That a sexual act should be the focal point of the New Year ceremony should not come as a surprise, since were dealing here with an ancient practice that most probably predates civilizations, and the civilization itself is primitive and has not yet formulated a clear set of moral values (for instance child sacrifice was rampant in Israel until much later). In ancient society sex is not frowned upon or shunned but worshiped as one of the forces of nature, it is discussed openly and liberally; in such a society it is only natural that sexual actions would be incorporated within the religious cultural rites. It is high time for scholars to realize that the culture in the ANE was vastly different than ours, that there is wide cultural rift separating us from our ancient ancestors, and it is simply unfair to force our morals upon them.
It seems that the cult of Inanna/Ishtar attracted all kinds of sexual perverts and was the ancient hub of sin and indulgence for males and females alike.
The Extra-biblical Evidence
One of the most commonly referred evidence for the existence of sacred prostitution in the ANE are the Nuzi tablets. In one of the curses recorded there we find: “Let him consign his seven daughters to Ištar as whores”. Ishtar the Mesopotamian counterpart of Innana is portrayed as a whore and patron of the prostitutes. In one of the hymns Ishtar proudly brags: “Whenever I stay in the doorway of the drinking-house, I am the whore that the man knows”. In another hymn of praise the language is more suggestive:
“Gather together for me the men of your city, And let us go to the shade of the city wall. Seven on her neck, seven on her hips, Sixty plus sixty are satisfied by her vessel. The men become exhausted, but not Ištar: ‘Men! Set upon my fine vulva!”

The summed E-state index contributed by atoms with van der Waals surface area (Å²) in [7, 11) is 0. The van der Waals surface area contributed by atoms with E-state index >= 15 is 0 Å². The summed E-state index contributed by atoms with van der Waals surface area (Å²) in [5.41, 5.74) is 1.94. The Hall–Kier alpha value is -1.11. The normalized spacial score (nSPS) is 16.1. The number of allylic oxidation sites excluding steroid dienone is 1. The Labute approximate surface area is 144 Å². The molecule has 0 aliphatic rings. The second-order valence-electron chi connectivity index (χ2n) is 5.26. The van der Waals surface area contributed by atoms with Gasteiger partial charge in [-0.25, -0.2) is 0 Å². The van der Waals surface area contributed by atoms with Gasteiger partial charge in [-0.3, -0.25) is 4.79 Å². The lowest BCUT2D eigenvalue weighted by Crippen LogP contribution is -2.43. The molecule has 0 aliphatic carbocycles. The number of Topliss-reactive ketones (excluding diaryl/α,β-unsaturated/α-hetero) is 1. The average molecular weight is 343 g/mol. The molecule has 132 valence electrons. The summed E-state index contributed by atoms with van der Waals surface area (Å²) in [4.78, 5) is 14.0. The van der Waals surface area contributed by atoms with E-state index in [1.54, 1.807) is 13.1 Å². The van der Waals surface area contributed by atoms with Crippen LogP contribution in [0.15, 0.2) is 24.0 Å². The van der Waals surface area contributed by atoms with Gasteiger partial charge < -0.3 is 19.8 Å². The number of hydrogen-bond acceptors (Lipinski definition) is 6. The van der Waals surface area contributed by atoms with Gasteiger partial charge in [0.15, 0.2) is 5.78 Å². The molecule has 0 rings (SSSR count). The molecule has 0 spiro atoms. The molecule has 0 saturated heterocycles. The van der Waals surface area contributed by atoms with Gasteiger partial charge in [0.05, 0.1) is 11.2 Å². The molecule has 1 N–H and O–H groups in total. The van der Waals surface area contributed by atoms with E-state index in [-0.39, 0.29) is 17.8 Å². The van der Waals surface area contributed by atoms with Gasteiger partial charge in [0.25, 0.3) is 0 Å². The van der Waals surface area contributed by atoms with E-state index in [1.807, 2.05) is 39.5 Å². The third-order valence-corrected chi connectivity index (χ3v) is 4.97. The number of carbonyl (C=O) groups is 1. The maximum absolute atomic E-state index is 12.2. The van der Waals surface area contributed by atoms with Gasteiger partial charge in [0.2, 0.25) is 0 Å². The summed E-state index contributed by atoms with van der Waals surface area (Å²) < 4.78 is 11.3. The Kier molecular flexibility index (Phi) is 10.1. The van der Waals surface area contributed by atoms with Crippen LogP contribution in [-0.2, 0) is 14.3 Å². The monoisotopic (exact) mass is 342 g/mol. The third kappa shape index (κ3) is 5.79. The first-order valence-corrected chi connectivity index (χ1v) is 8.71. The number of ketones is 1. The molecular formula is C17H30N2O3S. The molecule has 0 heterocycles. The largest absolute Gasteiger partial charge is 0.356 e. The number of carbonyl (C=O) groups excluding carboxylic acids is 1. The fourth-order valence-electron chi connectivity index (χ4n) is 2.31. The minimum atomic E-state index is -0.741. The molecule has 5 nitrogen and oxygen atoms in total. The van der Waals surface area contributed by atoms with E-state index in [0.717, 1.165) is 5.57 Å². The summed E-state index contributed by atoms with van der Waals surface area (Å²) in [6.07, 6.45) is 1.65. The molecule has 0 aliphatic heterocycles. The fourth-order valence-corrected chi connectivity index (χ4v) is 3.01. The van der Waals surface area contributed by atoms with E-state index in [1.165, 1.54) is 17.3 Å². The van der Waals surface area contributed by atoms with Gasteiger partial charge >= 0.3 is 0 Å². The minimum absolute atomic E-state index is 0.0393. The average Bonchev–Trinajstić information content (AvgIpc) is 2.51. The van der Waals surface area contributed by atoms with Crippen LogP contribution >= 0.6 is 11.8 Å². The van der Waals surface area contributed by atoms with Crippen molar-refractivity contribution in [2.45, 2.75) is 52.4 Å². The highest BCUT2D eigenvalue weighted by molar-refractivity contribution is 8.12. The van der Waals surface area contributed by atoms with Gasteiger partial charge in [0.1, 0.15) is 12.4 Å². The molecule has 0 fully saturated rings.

This is the goddess to whom the curse of the Nuzi tablets refer to. The man will consign his seven daughters unwillingly to Ishtar’s temple as whores. The only way to explain this phrase is by sacral prostitution. This confirms once more that cultic prostitution really did exist in the ANE.
In another Assyrian contract which threatens and curses anyone that would break the agreement includes this: “He must give seven kezrus and seven kezertus to Ištar who dwells in Arba-il.” kezru and kezertus almost certainly refers to sacred prostitutes as it is always found in the context of harlotry and prostitution. Here we have further evidence that the temple of Ishtar housed prostitutes. Another thing we can deduce from this is that cultic prostitutes were not highly regarded in the ancient world, in both texts the prostitutes are portrayed in a negative light and are considered a curse rather than a blessing.
Herodotus the ancient Greek historian also testifies that this job was not coveted by the prostitutes themselves. According to his account every woman in Babylon had to give herself away for prostitution once a lifetime (even the noble women who detested it) and that while serving in the temple as a prostitute it was considered a sin to turn down a man asking for sex: